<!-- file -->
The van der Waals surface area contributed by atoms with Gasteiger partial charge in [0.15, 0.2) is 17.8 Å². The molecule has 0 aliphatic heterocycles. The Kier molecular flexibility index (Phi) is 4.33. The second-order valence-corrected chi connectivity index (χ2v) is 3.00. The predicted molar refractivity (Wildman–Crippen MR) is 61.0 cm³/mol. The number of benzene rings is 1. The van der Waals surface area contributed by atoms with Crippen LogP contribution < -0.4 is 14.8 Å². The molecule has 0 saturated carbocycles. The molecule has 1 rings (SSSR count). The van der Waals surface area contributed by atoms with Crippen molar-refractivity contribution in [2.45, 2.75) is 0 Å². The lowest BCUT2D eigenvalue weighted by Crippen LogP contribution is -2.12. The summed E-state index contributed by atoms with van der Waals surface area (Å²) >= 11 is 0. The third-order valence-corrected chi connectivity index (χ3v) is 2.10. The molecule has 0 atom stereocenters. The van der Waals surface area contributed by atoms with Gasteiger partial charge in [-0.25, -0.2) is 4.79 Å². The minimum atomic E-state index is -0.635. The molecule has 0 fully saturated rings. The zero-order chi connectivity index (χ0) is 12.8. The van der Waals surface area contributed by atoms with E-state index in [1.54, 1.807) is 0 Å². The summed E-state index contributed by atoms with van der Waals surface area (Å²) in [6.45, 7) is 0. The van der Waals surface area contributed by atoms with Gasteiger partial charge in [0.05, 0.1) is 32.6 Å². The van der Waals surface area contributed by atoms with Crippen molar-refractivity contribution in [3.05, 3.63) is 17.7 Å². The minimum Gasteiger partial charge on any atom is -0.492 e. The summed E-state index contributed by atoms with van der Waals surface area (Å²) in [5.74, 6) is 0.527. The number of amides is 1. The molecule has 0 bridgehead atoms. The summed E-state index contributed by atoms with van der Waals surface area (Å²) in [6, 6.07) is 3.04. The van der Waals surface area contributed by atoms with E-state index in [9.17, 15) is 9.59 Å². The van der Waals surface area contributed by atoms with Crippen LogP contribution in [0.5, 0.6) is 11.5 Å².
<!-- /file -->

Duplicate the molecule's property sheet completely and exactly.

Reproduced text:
The van der Waals surface area contributed by atoms with Gasteiger partial charge in [0.15, 0.2) is 17.8 Å². The molecule has 0 aliphatic heterocycles. The Kier molecular flexibility index (Phi) is 4.33. The second-order valence-corrected chi connectivity index (χ2v) is 3.00. The predicted molar refractivity (Wildman–Crippen MR) is 61.0 cm³/mol. The number of benzene rings is 1. The van der Waals surface area contributed by atoms with Crippen LogP contribution < -0.4 is 14.8 Å². The molecule has 0 saturated carbocycles. The molecule has 1 rings (SSSR count). The van der Waals surface area contributed by atoms with Crippen molar-refractivity contribution in [2.45, 2.75) is 0 Å². The lowest BCUT2D eigenvalue weighted by Crippen LogP contribution is -2.12. The summed E-state index contributed by atoms with van der Waals surface area (Å²) >= 11 is 0. The third-order valence-corrected chi connectivity index (χ3v) is 2.10. The molecule has 0 atom stereocenters. The van der Waals surface area contributed by atoms with Gasteiger partial charge in [-0.25, -0.2) is 4.79 Å². The minimum atomic E-state index is -0.635. The molecule has 0 fully saturated rings. The zero-order chi connectivity index (χ0) is 12.8. The van der Waals surface area contributed by atoms with E-state index in [1.54, 1.807) is 0 Å². The summed E-state index contributed by atoms with van der Waals surface area (Å²) in [6.45, 7) is 0. The van der Waals surface area contributed by atoms with Gasteiger partial charge in [0.05, 0.1) is 32.6 Å². The van der Waals surface area contributed by atoms with Crippen molar-refractivity contribution in [3.05, 3.63) is 17.7 Å². The minimum Gasteiger partial charge on any atom is -0.492 e. The summed E-state index contributed by atoms with van der Waals surface area (Å²) in [5.74, 6) is 0.527. The number of amides is 1. The molecule has 0 bridgehead atoms. The summed E-state index contributed by atoms with van der Waals surface area (Å²) in [6, 6.07) is 3.04. The van der Waals surface area contributed by atoms with E-state index in [9.17, 15) is 9.59 Å². The van der Waals surface area contributed by atoms with Crippen LogP contribution in [0.5, 0.6) is 11.5 Å².